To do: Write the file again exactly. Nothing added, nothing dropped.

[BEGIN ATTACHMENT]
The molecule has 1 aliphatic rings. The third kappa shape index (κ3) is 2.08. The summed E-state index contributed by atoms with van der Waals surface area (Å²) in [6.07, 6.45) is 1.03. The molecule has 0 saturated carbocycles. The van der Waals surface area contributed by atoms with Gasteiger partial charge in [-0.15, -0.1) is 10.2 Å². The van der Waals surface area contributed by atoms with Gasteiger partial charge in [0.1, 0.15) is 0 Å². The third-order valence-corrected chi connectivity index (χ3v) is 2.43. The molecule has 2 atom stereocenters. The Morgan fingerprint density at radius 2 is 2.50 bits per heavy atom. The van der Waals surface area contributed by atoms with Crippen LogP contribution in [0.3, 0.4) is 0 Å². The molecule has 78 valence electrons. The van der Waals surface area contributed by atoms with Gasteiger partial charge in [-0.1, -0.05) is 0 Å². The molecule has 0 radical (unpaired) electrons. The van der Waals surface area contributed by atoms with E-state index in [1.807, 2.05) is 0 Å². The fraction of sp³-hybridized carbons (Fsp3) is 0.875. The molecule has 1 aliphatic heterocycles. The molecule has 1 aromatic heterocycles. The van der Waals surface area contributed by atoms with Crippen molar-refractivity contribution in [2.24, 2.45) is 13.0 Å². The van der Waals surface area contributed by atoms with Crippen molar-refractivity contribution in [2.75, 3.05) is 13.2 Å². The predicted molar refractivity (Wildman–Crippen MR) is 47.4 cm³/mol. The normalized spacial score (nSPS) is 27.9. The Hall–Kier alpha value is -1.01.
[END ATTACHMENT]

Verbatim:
The molecule has 1 aliphatic rings. The third kappa shape index (κ3) is 2.08. The summed E-state index contributed by atoms with van der Waals surface area (Å²) in [6.07, 6.45) is 1.03. The molecule has 0 saturated carbocycles. The van der Waals surface area contributed by atoms with Gasteiger partial charge in [-0.15, -0.1) is 10.2 Å². The van der Waals surface area contributed by atoms with Gasteiger partial charge in [0.1, 0.15) is 0 Å². The third-order valence-corrected chi connectivity index (χ3v) is 2.43. The molecule has 2 atom stereocenters. The Morgan fingerprint density at radius 2 is 2.50 bits per heavy atom. The van der Waals surface area contributed by atoms with Crippen LogP contribution in [0.3, 0.4) is 0 Å². The molecule has 78 valence electrons. The van der Waals surface area contributed by atoms with Gasteiger partial charge in [-0.1, -0.05) is 0 Å². The molecule has 0 radical (unpaired) electrons. The van der Waals surface area contributed by atoms with E-state index in [1.807, 2.05) is 0 Å². The fraction of sp³-hybridized carbons (Fsp3) is 0.875. The molecule has 1 aliphatic heterocycles. The molecule has 1 aromatic heterocycles. The van der Waals surface area contributed by atoms with Crippen molar-refractivity contribution in [2.24, 2.45) is 13.0 Å². The van der Waals surface area contributed by atoms with Crippen molar-refractivity contribution in [2.75, 3.05) is 13.2 Å². The predicted molar refractivity (Wildman–Crippen MR) is 47.4 cm³/mol. The normalized spacial score (nSPS) is 27.9. The Hall–Kier alpha value is -1.01.